The Ohio bill is different in that it targets state and federal programs addressing HIV/AIDS, domestic violence, infant mortality and other problems. Planned Parenthood receives a large percentage of that money every year to administer the programs across the state. Under the new bill, the organization would be barred from administering those programs because of its role as an abortion provider.

Planned Parenthood Advocates of Ohio, a political arm of the reproductive health provider, has mobilized against Kasich and his promise to move ahead with the legislation, targeting the Republican presidential candidate with a five-figure ad buy.

The ad notes that the funding cuts would affect a domestic violence prevention program and breast and cervical cancer screenings.

Rubio: “I Know That the Majority of Americans Don’t Agree With Me” on Abortion Exceptions

Sen. Marco Rubio (R-FL) admitted Sunday that most voters don’t agree with his stringent opposition to abortion rights, even in cases of rape or incest.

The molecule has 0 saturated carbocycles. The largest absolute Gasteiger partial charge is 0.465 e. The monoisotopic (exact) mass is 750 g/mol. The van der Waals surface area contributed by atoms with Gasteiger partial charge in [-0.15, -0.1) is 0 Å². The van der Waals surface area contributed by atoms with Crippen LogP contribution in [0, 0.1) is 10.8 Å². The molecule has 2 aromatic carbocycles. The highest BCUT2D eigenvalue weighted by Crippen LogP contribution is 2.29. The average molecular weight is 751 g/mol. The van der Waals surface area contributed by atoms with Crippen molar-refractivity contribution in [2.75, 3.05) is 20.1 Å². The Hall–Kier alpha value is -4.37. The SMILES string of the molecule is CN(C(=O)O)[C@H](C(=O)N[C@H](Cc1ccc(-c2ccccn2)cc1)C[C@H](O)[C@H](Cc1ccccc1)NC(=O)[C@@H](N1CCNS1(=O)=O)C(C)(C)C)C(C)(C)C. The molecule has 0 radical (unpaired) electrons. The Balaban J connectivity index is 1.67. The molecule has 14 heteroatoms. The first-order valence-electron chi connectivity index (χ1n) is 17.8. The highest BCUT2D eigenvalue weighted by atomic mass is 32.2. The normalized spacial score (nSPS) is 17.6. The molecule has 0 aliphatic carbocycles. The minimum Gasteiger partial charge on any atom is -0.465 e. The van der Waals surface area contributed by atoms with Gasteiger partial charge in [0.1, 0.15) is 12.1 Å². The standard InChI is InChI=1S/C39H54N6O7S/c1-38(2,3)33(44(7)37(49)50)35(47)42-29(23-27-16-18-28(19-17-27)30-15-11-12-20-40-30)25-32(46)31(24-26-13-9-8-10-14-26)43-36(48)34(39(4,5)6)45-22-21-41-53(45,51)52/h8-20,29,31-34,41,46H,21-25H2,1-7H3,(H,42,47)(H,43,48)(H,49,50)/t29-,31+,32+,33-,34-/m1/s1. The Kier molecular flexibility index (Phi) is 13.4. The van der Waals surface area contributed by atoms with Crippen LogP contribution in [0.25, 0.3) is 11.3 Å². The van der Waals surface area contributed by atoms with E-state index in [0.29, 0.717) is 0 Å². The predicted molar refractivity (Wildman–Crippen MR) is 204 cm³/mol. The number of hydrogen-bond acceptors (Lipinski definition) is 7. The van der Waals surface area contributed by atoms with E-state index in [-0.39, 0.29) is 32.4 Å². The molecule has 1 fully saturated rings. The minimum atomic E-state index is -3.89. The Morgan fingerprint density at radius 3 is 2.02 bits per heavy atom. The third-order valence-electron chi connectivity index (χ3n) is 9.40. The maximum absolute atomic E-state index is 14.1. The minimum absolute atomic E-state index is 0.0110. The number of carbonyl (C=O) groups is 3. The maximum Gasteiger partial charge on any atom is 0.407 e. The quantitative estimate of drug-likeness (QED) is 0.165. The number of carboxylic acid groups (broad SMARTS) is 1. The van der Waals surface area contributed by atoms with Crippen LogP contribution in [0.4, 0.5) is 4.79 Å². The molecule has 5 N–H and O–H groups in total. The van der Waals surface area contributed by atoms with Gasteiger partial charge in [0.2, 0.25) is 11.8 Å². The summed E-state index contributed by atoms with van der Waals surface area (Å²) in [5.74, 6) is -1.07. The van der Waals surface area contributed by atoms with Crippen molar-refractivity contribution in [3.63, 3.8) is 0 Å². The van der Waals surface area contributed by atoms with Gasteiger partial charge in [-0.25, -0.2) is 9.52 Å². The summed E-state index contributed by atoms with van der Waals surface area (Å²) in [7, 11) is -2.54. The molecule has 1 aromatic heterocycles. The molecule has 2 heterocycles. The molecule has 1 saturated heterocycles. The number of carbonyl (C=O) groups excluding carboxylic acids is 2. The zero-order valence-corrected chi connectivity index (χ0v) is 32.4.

During an appearance on ABC’s This Week, Rubio reasserted that should he be elected, he would sign anti-abortion measures that included exceptions for cases of rape and incest, but that he did not personally agree with them. Rubio, speaking with host George Stephanopoulos, explained that he supports anti-choice legislation that included exceptions for life endangerment and other measures he claimed would ultimately “save lives.”

“I do require an exception for life of the mother because I’m pro-life,” Rubio said. “The broader point I’ve made, however, is I believe all human life is worthy of the protection of our laws. That’s what I deeply and personally believe. And I’m not going to change my position on something that is so deep in me in order to win an election.”

When Stephanopoulos pushed Rubio to address what he would say to a rape victim who needed an abortion, the senator dismissed the circumstances, claiming that the fetus was more important.

“It’s a terrible situation. I mean, a crisis pregnancy, especially as a result of something as horrifying as that, I’m not telling you it’s easy. I’m not here saying it’s an easy choice. It’s a horrifying thing what you’ve just described,” said Rubio. “I get it, I really do. And that’s why this issue is so difficult. But I believe a human being, an unborn child, has a right to live, irrespective of the circumstances of which they were conceived. And I know that the majority of Americans don’t agree with me on that.”